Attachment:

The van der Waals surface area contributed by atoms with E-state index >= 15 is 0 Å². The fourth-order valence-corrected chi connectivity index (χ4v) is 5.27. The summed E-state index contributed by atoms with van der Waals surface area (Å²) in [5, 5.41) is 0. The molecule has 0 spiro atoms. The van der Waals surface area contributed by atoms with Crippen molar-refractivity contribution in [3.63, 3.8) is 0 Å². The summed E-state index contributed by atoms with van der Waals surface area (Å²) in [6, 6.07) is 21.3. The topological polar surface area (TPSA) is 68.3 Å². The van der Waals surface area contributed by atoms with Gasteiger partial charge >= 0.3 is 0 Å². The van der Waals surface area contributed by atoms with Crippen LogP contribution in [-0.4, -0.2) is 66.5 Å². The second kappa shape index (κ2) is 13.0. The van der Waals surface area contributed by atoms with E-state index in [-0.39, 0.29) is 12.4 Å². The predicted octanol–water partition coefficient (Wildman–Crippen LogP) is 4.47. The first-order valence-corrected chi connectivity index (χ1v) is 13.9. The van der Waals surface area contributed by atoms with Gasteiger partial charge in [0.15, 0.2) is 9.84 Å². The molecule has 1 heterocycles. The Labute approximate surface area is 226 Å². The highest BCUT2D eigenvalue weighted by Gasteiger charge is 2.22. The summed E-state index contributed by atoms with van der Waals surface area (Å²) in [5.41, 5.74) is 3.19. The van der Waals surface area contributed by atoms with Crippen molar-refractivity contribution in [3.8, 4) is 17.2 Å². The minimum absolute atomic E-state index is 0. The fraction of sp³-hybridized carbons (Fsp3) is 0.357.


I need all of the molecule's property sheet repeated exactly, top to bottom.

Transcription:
The van der Waals surface area contributed by atoms with E-state index >= 15 is 0 Å². The fourth-order valence-corrected chi connectivity index (χ4v) is 5.27. The summed E-state index contributed by atoms with van der Waals surface area (Å²) in [5, 5.41) is 0. The molecule has 0 spiro atoms. The van der Waals surface area contributed by atoms with Crippen molar-refractivity contribution in [3.63, 3.8) is 0 Å². The summed E-state index contributed by atoms with van der Waals surface area (Å²) in [6, 6.07) is 21.3. The topological polar surface area (TPSA) is 68.3 Å². The van der Waals surface area contributed by atoms with Gasteiger partial charge >= 0.3 is 0 Å². The van der Waals surface area contributed by atoms with Crippen LogP contribution in [-0.4, -0.2) is 66.5 Å². The second kappa shape index (κ2) is 13.0. The van der Waals surface area contributed by atoms with E-state index in [-0.39, 0.29) is 12.4 Å². The predicted octanol–water partition coefficient (Wildman–Crippen LogP) is 4.47. The first-order valence-corrected chi connectivity index (χ1v) is 13.9. The van der Waals surface area contributed by atoms with Gasteiger partial charge in [0.15, 0.2) is 9.84 Å². The molecule has 1 heterocycles. The Labute approximate surface area is 226 Å². The highest BCUT2D eigenvalue weighted by Gasteiger charge is 2.22. The summed E-state index contributed by atoms with van der Waals surface area (Å²) in [5.41, 5.74) is 3.19. The van der Waals surface area contributed by atoms with Crippen molar-refractivity contribution in [3.8, 4) is 17.2 Å². The minimum absolute atomic E-state index is 0. The fraction of sp³-hybridized carbons (Fsp3) is 0.357.